When Henry Ford was born on July 30, 1863 — 150 years ago today — travel was largely confined to trains and horses.
Ford revolutionised the auto industry in 1913, when he opened the first moving automobile assembly line to build the Model T. He also doubled wages to $5 per day, setting a new standard for the time.
Today, the company is in the midst of a product renaissance. The cars look and drive great, and the automaker is coming back from years of lackluster product — it smashed earnings expectations in its most recent quarter, and is finding success with hybrid models.
But what were the early days like for the company?
Ford was founded in 1903 and the groundbreaking Model T was released in 1908. In the 1910s, Ford cars dominated the roads. Thanks to Henry Ford’s stroke of genius, the assembly line, the Model T became the least expensive way to ditch that horse.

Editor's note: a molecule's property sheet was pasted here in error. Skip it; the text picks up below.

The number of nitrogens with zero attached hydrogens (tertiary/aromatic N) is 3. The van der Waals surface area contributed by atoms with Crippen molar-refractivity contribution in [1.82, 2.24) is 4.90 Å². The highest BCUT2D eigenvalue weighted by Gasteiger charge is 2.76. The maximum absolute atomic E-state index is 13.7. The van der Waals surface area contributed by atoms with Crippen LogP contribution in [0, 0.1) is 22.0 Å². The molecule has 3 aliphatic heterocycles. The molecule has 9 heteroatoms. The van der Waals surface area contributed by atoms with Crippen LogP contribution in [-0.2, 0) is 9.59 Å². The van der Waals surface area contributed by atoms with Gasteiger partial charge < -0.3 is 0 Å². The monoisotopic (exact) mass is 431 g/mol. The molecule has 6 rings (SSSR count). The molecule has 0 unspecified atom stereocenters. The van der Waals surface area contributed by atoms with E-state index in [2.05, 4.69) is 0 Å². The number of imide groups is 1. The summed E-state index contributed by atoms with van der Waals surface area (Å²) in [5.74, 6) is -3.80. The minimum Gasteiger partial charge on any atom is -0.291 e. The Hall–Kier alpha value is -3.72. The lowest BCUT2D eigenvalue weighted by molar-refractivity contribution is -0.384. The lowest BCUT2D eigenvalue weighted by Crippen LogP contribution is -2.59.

Travis Okulski contributed to this article.
The developing auto industry led to a need for people to sell the cars. Here are Ford's dealers gathered in Michigan in the early 1900s.
Just a cool shot of a Ford parked right in front of the Department of the Treasury. Try getting that close now.
The proliferation of the automobile made America create an actual road infrastructure. Thankfully, the Model T was rugged enough to handle almost any terrain.
Lincolns became the step up for customers that found the Model T too common and mundane for their tastes.
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